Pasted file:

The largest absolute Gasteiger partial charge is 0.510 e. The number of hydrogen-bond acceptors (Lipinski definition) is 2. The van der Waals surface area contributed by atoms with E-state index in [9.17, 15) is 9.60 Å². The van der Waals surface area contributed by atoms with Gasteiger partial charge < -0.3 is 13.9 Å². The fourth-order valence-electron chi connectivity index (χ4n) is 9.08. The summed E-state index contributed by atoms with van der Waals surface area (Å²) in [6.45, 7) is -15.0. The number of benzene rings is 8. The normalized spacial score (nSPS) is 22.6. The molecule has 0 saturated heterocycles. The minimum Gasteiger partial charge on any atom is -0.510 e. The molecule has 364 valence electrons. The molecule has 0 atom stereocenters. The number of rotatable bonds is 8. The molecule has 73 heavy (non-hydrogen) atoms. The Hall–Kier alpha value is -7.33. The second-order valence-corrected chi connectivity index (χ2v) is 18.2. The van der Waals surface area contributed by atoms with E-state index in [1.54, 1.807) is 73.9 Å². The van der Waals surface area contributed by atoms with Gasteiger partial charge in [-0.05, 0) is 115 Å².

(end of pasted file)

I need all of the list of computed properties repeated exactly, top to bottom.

The largest absolute Gasteiger partial charge is 0.510 e. The number of hydrogen-bond acceptors (Lipinski definition) is 2. The van der Waals surface area contributed by atoms with E-state index in [9.17, 15) is 9.60 Å². The van der Waals surface area contributed by atoms with Gasteiger partial charge < -0.3 is 13.9 Å². The fourth-order valence-electron chi connectivity index (χ4n) is 9.08. The summed E-state index contributed by atoms with van der Waals surface area (Å²) in [6.45, 7) is -15.0. The number of benzene rings is 8. The normalized spacial score (nSPS) is 22.6. The molecule has 0 saturated heterocycles. The minimum Gasteiger partial charge on any atom is -0.510 e. The molecule has 364 valence electrons. The molecule has 0 atom stereocenters. The number of rotatable bonds is 8. The molecule has 73 heavy (non-hydrogen) atoms. The Hall–Kier alpha value is -7.33. The second-order valence-corrected chi connectivity index (χ2v) is 18.2. The van der Waals surface area contributed by atoms with E-state index in [1.54, 1.807) is 73.9 Å². The van der Waals surface area contributed by atoms with Gasteiger partial charge in [-0.05, 0) is 115 Å².